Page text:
A judge in Houston ruled that a Texas woman who was fired for pumping while at work is not sex discrimination since “lactation is not pregnancy, childbirth, or a related medical condition.”
Donnicia Venters, 30, went on maternity leave pursuant to her company’s policy of permitting employees to take open-ended leave for surgeries or other medical conditions. Venters said she “consistently” kept in touch with management to assure them she would be returning to work and said the president promised to keep a spot for her until her return.
When she called the president to schedule her return to work and asked if it would be okay for her to use a back room to breast pump she was notified that her spot had been filled.
Venters filed a complaint with the Equal Employment Opportunity Commission claiming she had been discriminated against as a woman and a mother.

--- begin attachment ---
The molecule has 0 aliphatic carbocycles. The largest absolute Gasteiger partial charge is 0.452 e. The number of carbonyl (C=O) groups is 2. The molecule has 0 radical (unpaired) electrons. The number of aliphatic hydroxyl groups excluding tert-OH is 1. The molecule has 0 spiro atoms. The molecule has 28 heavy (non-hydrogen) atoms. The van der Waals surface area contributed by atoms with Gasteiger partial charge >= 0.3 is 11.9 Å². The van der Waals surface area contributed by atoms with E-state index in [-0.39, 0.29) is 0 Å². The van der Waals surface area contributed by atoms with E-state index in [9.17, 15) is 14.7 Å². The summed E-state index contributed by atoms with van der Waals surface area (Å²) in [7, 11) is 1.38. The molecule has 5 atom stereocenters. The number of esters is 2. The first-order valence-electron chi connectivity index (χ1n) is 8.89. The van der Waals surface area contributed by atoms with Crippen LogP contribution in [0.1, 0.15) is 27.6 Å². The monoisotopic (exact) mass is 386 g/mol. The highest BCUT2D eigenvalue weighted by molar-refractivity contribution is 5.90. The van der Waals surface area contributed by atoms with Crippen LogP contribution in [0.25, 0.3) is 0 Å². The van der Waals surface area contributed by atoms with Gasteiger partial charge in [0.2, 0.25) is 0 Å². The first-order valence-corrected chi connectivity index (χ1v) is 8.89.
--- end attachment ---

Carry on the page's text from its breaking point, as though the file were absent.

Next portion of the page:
According to the suit the floor manager told the president of the company that Venters was contemplating bringing a breast pump to the office which caused the president to respond “”No. Maybe she needs to stay home longer.”
The company claimed they hired a replacement for Venters because they assumed she wasn’t coming back to work after the birth of her baby and the judge agreed holding that even if that reason were false, “[T]he law does not punish lactation discrimination.”
It strains to reason how firing a woman because she wants to pump breast milk is not motivated by her gender. Texas has a pregnancy discrimination law that requires certain public employers to provide some accommodations. But those protections do not extend to private employers like this case.
Only in Texas will a judge decide that forcing women to have ultrasounds against their will is perfectly acceptable, but accommodating breast feeding is not.
Photo from steakpinball via flickr.
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